Ketcham Ranch, Weld County, CO, by Dr. E.B. Renaud, of the University
of Denver Department of Anthropology and Museum of Anthropology. No
known individual was identified. The 10 associated funerary objects are
6 chipped stone flakes, 1 worked animal bone, 1 ground stone object,
and 2 Dismal River ceramic sherds.
    The Dismal River aspect, circa A.D. 1650-1725, is an early contact-
period cultural development on the central plains characterized by
distinctive ceramics, multifamily houses, and an economy based on
horticulture and hunting. Many archeologists have identified the Dismal
River people as ancestral to the Plains Apache tribes, based on
interpretations of the material culture, ethnohistoric record, and
geography. Oral historical information presented during the
consultations indicates a broader cultural affiliation with the tribes
of the central plains.
    In 1934, human remains representing two individuals were recovered
from site CO E:8:4 (5WL177), Weld County, CO, by Dr. E.B. Renaud, of
the University of Denver Department of Anthropology and Museum of
Anthropology, and his assistant, Wayne Kraxberger. No known individuals
were identified. The 54 associated funerary objects are 51 chipped
stone flakes, 1 scraper, 1 shell, and 1 nonhuman bone.
    Site CO E:8:4 is a camp, burial, and hunting blind site. No
additional information on the age or context of the site is available.
There are no additional artifacts from this site in the University of
Denver Department of Anthropology and Museum of Anthropology.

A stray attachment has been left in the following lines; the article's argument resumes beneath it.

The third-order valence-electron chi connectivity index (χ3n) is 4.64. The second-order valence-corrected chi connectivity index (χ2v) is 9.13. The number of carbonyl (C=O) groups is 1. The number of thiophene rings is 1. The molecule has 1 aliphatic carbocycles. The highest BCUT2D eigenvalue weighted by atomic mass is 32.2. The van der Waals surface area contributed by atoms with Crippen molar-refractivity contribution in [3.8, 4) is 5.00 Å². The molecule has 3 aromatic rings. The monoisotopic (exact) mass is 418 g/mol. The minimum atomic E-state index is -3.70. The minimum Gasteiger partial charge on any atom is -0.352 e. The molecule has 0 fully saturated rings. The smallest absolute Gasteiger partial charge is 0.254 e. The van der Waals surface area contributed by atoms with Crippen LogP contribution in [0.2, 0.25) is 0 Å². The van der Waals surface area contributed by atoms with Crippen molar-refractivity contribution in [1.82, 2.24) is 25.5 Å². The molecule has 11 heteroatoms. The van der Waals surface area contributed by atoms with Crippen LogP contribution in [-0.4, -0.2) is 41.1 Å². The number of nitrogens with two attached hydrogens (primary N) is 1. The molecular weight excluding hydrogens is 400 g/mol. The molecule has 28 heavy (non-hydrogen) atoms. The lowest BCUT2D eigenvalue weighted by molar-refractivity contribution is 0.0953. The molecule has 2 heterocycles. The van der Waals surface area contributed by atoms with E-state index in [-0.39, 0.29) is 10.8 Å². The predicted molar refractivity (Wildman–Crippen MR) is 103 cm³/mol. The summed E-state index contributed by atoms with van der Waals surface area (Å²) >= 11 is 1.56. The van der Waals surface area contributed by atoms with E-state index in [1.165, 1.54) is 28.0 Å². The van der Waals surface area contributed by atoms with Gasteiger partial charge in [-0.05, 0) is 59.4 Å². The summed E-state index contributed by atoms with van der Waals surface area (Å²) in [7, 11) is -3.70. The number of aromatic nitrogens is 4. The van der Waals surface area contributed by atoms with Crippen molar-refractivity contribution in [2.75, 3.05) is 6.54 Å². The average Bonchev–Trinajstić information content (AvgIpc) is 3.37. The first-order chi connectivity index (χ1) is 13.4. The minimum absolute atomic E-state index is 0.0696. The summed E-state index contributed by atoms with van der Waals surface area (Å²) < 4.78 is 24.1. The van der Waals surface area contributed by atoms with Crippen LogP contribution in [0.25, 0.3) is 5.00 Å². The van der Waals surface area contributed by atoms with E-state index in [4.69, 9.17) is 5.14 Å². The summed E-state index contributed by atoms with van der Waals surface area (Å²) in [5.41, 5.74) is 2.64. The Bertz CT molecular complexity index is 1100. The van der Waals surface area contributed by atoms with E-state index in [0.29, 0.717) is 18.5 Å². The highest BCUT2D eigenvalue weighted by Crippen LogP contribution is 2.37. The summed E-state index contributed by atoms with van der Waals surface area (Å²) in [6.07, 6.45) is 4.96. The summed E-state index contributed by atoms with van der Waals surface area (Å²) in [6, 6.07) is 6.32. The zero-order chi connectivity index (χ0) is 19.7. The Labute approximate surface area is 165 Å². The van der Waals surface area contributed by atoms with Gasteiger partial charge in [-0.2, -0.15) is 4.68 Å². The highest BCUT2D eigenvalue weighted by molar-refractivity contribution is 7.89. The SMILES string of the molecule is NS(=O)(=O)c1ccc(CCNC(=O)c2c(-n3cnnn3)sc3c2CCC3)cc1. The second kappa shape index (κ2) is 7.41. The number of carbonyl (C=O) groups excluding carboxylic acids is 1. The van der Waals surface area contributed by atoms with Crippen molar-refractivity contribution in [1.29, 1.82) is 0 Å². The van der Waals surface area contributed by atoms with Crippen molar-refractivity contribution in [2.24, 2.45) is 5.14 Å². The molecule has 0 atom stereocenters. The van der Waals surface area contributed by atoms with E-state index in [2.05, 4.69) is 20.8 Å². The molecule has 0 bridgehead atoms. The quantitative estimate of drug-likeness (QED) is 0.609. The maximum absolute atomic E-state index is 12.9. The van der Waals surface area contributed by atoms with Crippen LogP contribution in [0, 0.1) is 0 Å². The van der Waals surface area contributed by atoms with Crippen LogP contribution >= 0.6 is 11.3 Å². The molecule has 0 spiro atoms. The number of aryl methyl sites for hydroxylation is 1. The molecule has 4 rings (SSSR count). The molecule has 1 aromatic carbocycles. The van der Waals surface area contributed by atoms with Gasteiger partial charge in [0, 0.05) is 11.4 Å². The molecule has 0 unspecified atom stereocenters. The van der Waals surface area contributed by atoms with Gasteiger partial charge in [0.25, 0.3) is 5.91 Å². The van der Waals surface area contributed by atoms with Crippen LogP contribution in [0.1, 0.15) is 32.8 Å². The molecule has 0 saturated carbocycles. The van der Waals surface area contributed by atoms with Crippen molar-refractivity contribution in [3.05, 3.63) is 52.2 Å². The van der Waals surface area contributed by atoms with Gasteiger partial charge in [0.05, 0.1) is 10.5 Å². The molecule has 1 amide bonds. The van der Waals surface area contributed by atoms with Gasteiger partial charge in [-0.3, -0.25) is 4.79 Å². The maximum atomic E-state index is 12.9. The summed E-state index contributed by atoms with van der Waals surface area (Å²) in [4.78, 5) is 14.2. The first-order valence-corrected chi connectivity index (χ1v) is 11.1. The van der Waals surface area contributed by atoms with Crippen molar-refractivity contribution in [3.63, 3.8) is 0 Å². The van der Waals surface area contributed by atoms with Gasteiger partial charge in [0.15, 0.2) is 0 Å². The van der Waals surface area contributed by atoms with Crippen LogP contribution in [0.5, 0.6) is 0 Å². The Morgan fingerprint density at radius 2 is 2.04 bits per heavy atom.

In 1965, human remains representing one individual were recovered
from the Spring site, CO K:12:3 (5DA120), Douglas County, CO, by Dr.
A.P. Olson, a member of the University of Denver Department of
Anthropology. No known individual was identified. The 54 associated
funerary objects are 3 cord-marked ceramic sherds, 34 chipped stone
flakes, and 17 nonhuman bone fragments.
    The Spring site has multiple occupations beginning in the
Paleoindian or Archaic periods and extending to the Plains Woodland
period (A.D. 400-1000). The presence of the cord-marked ceramics in
association with these remains indicates that they date no earlier than
the Plains Woodland period, when pottery first appeared in eastern
Colorado.
    In 1954, human remains representing one individual were recovered
from site CO L:11:20 (5EL66), Elbert County, CO, during an
archeological project led by Dr. Arnold Withers, a University of Denver
Department of Anthropology faculty member. No known individual was
identified. The 50 associated funerary objects are 16 chipped stone
flakes, 2 projectile points, 9 rocks, 2 ground stone fragments, 2 shell
fragments, and 19 sherds, including cord-marked and stamped sherds.

[[Page 18655]]

    Site CO L:11:20 (5EL66) is a hilltop camp and burial site located
in the West Bijou Valley. The ceramics indicate that the site was
occupied after A.D. 400, when ceramics were first introduced to the
area, and is possibly a Plains Woodland period (A.D. 400-1000) site.
    Sometime between the 1920s and the 1950s, human remains
representing one individual (catalog number DU 6055) were recovered
from Hugo, Lincoln County, CO, by F. Hines. The remains were
transferred to Dr. E.B. Renaud, of the University of Denver Department
of Anthropology and Museum of Anthropology, sometime during that
period. No known individual was identified. No associated funerary
objects are present.
    The only information available for these remains is a note in the
museum records that describes the remains as an ``Historic Indian
Skull.'' This suggests that the remains may have been found with
artifacts or other indications that postdate the introduction of
European-derived trade goods in the 1600s.
    In 1955, cultural objects associated with human remains were
recovered from site CO T:3:10 (5LN32), Jod Ranch, Lincoln County, CO,
by Dr. Arnold Withers, of the University of Denver Department of
Anthropology, Willena D. Cartwright, and Maurice Frink, executive
director of the Colorado Historical Society. The human remains